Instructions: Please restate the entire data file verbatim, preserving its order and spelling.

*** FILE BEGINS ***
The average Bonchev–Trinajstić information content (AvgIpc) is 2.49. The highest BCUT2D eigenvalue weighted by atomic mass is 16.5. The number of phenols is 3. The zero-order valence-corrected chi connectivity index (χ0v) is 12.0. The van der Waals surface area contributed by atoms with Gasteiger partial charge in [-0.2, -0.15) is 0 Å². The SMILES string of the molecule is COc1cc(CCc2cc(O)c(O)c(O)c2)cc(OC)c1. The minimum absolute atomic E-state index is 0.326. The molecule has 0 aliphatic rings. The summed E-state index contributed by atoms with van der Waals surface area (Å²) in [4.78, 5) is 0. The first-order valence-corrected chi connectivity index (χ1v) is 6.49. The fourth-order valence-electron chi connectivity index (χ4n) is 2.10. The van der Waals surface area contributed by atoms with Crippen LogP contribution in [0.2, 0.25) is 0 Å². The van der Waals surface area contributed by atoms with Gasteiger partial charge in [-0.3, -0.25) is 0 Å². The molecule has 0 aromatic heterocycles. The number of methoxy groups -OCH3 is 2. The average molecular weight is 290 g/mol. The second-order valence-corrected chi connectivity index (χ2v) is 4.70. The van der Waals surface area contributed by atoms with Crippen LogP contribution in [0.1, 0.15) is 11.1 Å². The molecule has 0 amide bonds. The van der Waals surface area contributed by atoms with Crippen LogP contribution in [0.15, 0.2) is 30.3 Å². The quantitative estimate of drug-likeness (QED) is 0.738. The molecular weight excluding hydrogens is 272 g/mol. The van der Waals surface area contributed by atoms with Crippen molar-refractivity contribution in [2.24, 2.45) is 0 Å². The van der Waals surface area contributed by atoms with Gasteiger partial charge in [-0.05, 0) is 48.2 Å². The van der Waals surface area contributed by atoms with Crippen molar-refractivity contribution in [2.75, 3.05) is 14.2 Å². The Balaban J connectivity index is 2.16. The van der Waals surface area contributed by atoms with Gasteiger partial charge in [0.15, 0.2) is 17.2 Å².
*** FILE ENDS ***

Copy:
The average Bonchev–Trinajstić information content (AvgIpc) is 2.49. The highest BCUT2D eigenvalue weighted by atomic mass is 16.5. The number of phenols is 3. The zero-order valence-corrected chi connectivity index (χ0v) is 12.0. The van der Waals surface area contributed by atoms with Gasteiger partial charge in [-0.2, -0.15) is 0 Å². The SMILES string of the molecule is COc1cc(CCc2cc(O)c(O)c(O)c2)cc(OC)c1. The minimum absolute atomic E-state index is 0.326. The molecule has 0 aliphatic rings. The summed E-state index contributed by atoms with van der Waals surface area (Å²) in [4.78, 5) is 0. The first-order valence-corrected chi connectivity index (χ1v) is 6.49. The fourth-order valence-electron chi connectivity index (χ4n) is 2.10. The van der Waals surface area contributed by atoms with Crippen LogP contribution in [0.2, 0.25) is 0 Å². The van der Waals surface area contributed by atoms with Gasteiger partial charge in [-0.3, -0.25) is 0 Å². The molecule has 0 aromatic heterocycles. The number of methoxy groups -OCH3 is 2. The average molecular weight is 290 g/mol. The second-order valence-corrected chi connectivity index (χ2v) is 4.70. The van der Waals surface area contributed by atoms with Crippen LogP contribution in [0.1, 0.15) is 11.1 Å². The molecule has 0 amide bonds. The van der Waals surface area contributed by atoms with Crippen LogP contribution in [0.15, 0.2) is 30.3 Å². The quantitative estimate of drug-likeness (QED) is 0.738. The molecular weight excluding hydrogens is 272 g/mol. The van der Waals surface area contributed by atoms with Crippen molar-refractivity contribution in [2.24, 2.45) is 0 Å². The van der Waals surface area contributed by atoms with Gasteiger partial charge in [-0.05, 0) is 48.2 Å². The van der Waals surface area contributed by atoms with Crippen molar-refractivity contribution in [2.75, 3.05) is 14.2 Å². The Balaban J connectivity index is 2.16. The van der Waals surface area contributed by atoms with Gasteiger partial charge in [0.15, 0.2) is 17.2 Å².